The decision to found a rendezvous and send a Governor-General to the East was originally inspired on several reports by Cornelis Matelieff, who, having been the admiral of the third fleet to sail out after the founding of the VOC, returned to Europe frustrated about the fact that every admiral going east was merely responsible for his own fleet, which yielded a very divided and impermanent management of affairs. A plan to send a director of all things related to trade eastward (a Director- General) was deemed unsatisfactory by him: what the Company really needed was someone in charge of the whole Asian venture, right there on the ground in Asia. By making his plans known to various parties, among whom Hugo de Groot (the advocate of the VOC) and Oldenbarneveldt himself, he managed to get the directors to resolve on the first of September 1609, that a Governor- General would be sent East, who would, in cooperation with a Council of the Indies, function as a spider in the web with regard to the Asian side of the VOC. Also part of Matelieff 's suggestions after his return, was the plan for the rendezvous. This plan, as has been recalled above, was realised only in 1619, when Jan Pieterszoon Coen deliberately escalated a conflict with the English and Bantamese in order to conquer Jakarta and found the long-sought rendezvous.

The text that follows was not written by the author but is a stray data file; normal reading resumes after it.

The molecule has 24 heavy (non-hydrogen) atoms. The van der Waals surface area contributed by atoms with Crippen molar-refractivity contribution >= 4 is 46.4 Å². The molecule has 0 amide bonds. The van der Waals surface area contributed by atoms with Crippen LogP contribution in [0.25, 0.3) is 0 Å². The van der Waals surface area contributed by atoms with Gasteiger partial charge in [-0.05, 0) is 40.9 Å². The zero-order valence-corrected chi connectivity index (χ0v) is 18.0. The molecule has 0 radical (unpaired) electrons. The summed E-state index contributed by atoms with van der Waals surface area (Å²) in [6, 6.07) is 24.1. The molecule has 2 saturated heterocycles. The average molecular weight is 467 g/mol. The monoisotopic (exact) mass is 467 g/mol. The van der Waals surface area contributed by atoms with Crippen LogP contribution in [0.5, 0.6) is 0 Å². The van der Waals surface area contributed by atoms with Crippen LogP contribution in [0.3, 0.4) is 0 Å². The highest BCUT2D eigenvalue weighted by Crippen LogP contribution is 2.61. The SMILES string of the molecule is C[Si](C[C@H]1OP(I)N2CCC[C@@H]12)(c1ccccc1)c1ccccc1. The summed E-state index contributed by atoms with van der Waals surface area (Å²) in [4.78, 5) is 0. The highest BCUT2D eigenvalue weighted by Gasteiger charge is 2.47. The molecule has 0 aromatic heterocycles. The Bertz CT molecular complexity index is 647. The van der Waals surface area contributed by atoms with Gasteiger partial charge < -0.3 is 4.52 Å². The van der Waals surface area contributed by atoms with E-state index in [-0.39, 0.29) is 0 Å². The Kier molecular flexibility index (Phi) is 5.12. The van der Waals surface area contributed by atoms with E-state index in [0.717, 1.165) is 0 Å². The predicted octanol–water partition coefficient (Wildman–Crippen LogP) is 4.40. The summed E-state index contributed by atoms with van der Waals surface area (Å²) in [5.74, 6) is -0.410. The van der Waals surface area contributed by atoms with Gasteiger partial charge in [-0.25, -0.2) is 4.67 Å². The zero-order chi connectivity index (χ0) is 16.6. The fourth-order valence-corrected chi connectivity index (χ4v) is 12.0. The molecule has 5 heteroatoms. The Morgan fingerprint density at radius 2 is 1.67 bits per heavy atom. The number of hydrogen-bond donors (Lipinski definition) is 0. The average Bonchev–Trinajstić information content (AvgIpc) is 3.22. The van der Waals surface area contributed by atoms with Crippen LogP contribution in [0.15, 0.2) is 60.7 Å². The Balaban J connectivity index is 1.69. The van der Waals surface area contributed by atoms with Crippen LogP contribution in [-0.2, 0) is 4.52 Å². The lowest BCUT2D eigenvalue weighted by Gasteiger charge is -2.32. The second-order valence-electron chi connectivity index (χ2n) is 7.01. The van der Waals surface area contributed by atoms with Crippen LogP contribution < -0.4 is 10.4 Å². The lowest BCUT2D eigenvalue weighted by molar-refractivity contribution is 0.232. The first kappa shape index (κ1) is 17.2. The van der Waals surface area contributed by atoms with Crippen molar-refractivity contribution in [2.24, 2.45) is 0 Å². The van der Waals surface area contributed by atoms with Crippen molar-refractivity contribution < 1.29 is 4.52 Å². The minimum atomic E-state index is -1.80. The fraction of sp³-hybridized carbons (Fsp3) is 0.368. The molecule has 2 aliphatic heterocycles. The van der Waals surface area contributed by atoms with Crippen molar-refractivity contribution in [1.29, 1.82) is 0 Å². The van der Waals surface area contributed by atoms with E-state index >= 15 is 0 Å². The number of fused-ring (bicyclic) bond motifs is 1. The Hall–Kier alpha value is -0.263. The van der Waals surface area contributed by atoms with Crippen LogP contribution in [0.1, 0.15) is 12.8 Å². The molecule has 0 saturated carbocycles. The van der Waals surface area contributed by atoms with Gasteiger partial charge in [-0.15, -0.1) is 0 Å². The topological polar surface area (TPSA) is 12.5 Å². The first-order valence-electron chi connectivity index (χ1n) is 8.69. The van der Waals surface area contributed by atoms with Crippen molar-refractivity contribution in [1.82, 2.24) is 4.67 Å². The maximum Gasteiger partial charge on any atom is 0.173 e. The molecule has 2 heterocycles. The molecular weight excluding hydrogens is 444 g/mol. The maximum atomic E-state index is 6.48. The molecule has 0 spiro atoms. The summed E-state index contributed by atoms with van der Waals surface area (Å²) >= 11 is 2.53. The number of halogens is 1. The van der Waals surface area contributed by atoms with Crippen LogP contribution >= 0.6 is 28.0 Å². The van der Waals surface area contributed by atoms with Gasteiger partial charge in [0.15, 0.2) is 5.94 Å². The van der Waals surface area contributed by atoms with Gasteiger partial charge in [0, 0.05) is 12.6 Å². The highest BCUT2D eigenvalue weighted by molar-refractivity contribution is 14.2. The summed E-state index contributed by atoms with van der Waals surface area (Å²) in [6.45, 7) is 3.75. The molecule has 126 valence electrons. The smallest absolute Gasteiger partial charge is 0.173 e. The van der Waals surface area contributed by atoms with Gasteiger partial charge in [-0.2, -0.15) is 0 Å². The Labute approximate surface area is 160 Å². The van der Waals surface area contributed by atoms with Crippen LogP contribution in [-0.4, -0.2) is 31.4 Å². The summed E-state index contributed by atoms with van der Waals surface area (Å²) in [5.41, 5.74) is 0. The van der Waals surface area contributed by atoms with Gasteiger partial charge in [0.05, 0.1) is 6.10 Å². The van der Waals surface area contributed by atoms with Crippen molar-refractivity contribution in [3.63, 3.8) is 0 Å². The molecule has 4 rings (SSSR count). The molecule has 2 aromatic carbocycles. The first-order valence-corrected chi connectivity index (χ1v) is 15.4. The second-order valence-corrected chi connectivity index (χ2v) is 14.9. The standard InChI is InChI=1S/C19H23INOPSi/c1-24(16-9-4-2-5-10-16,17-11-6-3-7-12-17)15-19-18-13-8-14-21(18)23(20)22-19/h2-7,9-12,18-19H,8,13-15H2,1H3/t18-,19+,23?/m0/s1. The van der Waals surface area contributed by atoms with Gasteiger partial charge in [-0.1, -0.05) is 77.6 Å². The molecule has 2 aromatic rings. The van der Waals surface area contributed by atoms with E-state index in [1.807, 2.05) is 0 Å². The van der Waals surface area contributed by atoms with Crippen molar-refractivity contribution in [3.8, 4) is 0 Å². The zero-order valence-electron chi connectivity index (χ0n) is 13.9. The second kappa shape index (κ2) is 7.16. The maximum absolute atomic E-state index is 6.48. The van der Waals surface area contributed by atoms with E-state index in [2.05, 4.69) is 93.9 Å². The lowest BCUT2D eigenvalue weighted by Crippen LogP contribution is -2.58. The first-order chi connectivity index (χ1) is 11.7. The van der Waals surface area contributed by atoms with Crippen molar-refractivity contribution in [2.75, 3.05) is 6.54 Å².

What had not been part of anyone's plans back in Europe, however, was the alacrity with which Coen tried to turn this rendezvous into a state capital. Coen apparently wanted to transform Batavia into a veritable city republic, as he claimed jurisdiction over the entire area between Cheribon and Bantam, all the way from Batavia (on the north coast) to the south coast, on the basis of 'conquest in a just war'. Coen had effectively carved out a state on Java: a state based on a European political system, which legitimized itself on the basis of European legal notions, but which was situated in Asia, and was ruled from Asia as well.[2]
Of course, the jurisdiction of the Governor-General and Council did not limit itself to Batavia and surroundings: all matters with regard to the administration of the other Asian possessions of the VOC were communicated to patria through Batavia. Each of the six members of the Council was responsible for the communication with a few of the various gouvernementen (governmental districts) and factories.[3] This system, which took shape in the first decades of the 17th century, thus constituted a very effective and well-organised government of the VOC's Asian possessions. Whereas clearly based on a European tradition of government, it was adapted to the huge Asian world in which the VOC was active, and formed a 'state' which was to a large degree independent of the directors back in the Netherlands.